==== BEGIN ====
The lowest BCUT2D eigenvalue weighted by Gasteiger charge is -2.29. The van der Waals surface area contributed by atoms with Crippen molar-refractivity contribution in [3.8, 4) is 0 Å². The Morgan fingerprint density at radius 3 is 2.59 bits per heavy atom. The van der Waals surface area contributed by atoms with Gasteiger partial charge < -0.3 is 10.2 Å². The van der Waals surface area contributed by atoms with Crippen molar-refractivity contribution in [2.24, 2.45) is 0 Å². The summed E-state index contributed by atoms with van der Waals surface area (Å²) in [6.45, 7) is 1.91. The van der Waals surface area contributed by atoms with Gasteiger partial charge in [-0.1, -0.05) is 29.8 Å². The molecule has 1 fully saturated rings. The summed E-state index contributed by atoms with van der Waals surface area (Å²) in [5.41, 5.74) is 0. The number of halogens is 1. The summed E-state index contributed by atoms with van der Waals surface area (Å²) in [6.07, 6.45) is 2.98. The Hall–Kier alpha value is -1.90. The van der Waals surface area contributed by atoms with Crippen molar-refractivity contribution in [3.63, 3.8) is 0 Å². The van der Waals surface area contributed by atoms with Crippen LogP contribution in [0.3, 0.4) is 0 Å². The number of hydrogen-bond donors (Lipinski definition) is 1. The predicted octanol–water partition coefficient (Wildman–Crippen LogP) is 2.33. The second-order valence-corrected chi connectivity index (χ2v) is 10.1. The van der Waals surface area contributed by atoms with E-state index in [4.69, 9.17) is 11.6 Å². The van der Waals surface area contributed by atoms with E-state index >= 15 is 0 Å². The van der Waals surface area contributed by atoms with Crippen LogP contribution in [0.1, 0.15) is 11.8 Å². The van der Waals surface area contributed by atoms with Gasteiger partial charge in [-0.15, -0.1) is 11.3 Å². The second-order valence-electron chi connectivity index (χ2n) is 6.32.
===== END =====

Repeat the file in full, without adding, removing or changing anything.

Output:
The lowest BCUT2D eigenvalue weighted by Gasteiger charge is -2.29. The van der Waals surface area contributed by atoms with Crippen molar-refractivity contribution in [3.8, 4) is 0 Å². The Morgan fingerprint density at radius 3 is 2.59 bits per heavy atom. The van der Waals surface area contributed by atoms with Gasteiger partial charge < -0.3 is 10.2 Å². The van der Waals surface area contributed by atoms with Crippen molar-refractivity contribution in [2.24, 2.45) is 0 Å². The summed E-state index contributed by atoms with van der Waals surface area (Å²) in [6.45, 7) is 1.91. The van der Waals surface area contributed by atoms with Gasteiger partial charge in [-0.1, -0.05) is 29.8 Å². The molecule has 1 fully saturated rings. The summed E-state index contributed by atoms with van der Waals surface area (Å²) in [5.41, 5.74) is 0. The number of halogens is 1. The summed E-state index contributed by atoms with van der Waals surface area (Å²) in [6.07, 6.45) is 2.98. The Hall–Kier alpha value is -1.90. The van der Waals surface area contributed by atoms with Crippen molar-refractivity contribution in [3.63, 3.8) is 0 Å². The van der Waals surface area contributed by atoms with Crippen LogP contribution in [0.3, 0.4) is 0 Å². The number of hydrogen-bond donors (Lipinski definition) is 1. The predicted octanol–water partition coefficient (Wildman–Crippen LogP) is 2.33. The second-order valence-corrected chi connectivity index (χ2v) is 10.1. The van der Waals surface area contributed by atoms with E-state index in [4.69, 9.17) is 11.6 Å². The van der Waals surface area contributed by atoms with E-state index >= 15 is 0 Å². The van der Waals surface area contributed by atoms with Crippen LogP contribution in [0.1, 0.15) is 11.8 Å². The van der Waals surface area contributed by atoms with Gasteiger partial charge in [-0.15, -0.1) is 11.3 Å². The second-order valence-electron chi connectivity index (χ2n) is 6.32.